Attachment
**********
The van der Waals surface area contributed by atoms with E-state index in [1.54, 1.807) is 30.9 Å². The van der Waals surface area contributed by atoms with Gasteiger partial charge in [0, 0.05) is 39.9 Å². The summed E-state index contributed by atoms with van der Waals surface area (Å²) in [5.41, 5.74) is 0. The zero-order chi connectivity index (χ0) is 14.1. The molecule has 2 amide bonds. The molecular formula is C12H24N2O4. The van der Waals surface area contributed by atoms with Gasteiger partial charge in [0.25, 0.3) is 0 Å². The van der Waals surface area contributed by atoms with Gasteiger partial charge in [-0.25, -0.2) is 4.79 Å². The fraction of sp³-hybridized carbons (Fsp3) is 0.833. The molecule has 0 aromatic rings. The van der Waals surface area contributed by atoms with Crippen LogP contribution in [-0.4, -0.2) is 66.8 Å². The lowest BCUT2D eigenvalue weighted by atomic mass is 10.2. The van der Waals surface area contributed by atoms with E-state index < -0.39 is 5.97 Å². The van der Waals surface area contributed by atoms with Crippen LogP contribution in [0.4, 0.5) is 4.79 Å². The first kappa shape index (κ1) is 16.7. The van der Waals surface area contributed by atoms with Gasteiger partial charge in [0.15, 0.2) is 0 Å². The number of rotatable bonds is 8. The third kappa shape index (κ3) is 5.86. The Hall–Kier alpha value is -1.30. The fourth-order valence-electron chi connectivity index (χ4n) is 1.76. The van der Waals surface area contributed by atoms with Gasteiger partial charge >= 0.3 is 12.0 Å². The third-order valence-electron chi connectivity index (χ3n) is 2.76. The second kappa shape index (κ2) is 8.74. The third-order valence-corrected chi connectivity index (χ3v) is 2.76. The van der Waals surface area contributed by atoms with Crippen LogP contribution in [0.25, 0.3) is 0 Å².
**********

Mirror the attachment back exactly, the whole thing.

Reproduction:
The van der Waals surface area contributed by atoms with E-state index in [1.54, 1.807) is 30.9 Å². The van der Waals surface area contributed by atoms with Gasteiger partial charge in [0, 0.05) is 39.9 Å². The summed E-state index contributed by atoms with van der Waals surface area (Å²) in [5.41, 5.74) is 0. The zero-order chi connectivity index (χ0) is 14.1. The molecule has 2 amide bonds. The molecular formula is C12H24N2O4. The van der Waals surface area contributed by atoms with Gasteiger partial charge in [0.25, 0.3) is 0 Å². The van der Waals surface area contributed by atoms with Gasteiger partial charge in [-0.25, -0.2) is 4.79 Å². The fraction of sp³-hybridized carbons (Fsp3) is 0.833. The molecule has 0 aromatic rings. The van der Waals surface area contributed by atoms with Crippen LogP contribution in [-0.4, -0.2) is 66.8 Å². The lowest BCUT2D eigenvalue weighted by atomic mass is 10.2. The van der Waals surface area contributed by atoms with E-state index < -0.39 is 5.97 Å². The van der Waals surface area contributed by atoms with Crippen LogP contribution in [0.4, 0.5) is 4.79 Å². The first kappa shape index (κ1) is 16.7. The van der Waals surface area contributed by atoms with Gasteiger partial charge in [0.15, 0.2) is 0 Å². The number of rotatable bonds is 8. The third kappa shape index (κ3) is 5.86. The Hall–Kier alpha value is -1.30. The fourth-order valence-electron chi connectivity index (χ4n) is 1.76. The van der Waals surface area contributed by atoms with Gasteiger partial charge >= 0.3 is 12.0 Å². The third-order valence-electron chi connectivity index (χ3n) is 2.76. The second kappa shape index (κ2) is 8.74. The third-order valence-corrected chi connectivity index (χ3v) is 2.76. The van der Waals surface area contributed by atoms with Crippen LogP contribution in [0.25, 0.3) is 0 Å².